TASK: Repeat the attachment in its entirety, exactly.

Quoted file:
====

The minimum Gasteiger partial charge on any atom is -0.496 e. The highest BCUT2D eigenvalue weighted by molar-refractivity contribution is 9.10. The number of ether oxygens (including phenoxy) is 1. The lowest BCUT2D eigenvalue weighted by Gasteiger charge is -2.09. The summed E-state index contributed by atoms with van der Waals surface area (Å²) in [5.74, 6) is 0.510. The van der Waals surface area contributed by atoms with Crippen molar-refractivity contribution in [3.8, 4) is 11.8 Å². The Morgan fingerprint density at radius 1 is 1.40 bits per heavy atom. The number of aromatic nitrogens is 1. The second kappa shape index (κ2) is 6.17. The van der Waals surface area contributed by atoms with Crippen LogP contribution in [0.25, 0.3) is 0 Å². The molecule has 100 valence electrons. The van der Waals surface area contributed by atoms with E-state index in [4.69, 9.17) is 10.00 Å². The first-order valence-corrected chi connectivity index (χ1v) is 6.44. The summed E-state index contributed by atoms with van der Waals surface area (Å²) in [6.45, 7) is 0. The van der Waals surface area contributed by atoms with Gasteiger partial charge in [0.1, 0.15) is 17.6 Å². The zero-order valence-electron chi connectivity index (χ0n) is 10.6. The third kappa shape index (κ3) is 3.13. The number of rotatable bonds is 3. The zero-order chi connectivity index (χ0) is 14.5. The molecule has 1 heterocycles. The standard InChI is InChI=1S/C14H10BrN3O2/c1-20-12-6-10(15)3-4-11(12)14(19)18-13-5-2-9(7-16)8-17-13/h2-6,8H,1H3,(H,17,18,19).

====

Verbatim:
The minimum Gasteiger partial charge on any atom is -0.496 e. The highest BCUT2D eigenvalue weighted by molar-refractivity contribution is 9.10. The number of ether oxygens (including phenoxy) is 1. The lowest BCUT2D eigenvalue weighted by Gasteiger charge is -2.09. The summed E-state index contributed by atoms with van der Waals surface area (Å²) in [5.74, 6) is 0.510. The van der Waals surface area contributed by atoms with Crippen molar-refractivity contribution in [3.8, 4) is 11.8 Å². The Morgan fingerprint density at radius 1 is 1.40 bits per heavy atom. The number of aromatic nitrogens is 1. The second kappa shape index (κ2) is 6.17. The van der Waals surface area contributed by atoms with Crippen LogP contribution in [0.25, 0.3) is 0 Å². The molecule has 100 valence electrons. The van der Waals surface area contributed by atoms with E-state index in [4.69, 9.17) is 10.00 Å². The first-order valence-corrected chi connectivity index (χ1v) is 6.44. The summed E-state index contributed by atoms with van der Waals surface area (Å²) in [6.45, 7) is 0. The van der Waals surface area contributed by atoms with Gasteiger partial charge in [0.1, 0.15) is 17.6 Å². The zero-order valence-electron chi connectivity index (χ0n) is 10.6. The third kappa shape index (κ3) is 3.13. The number of rotatable bonds is 3. The zero-order chi connectivity index (χ0) is 14.5. The molecule has 1 heterocycles. The standard InChI is InChI=1S/C14H10BrN3O2/c1-20-12-6-10(15)3-4-11(12)14(19)18-13-5-2-9(7-16)8-17-13/h2-6,8H,1H3,(H,17,18,19).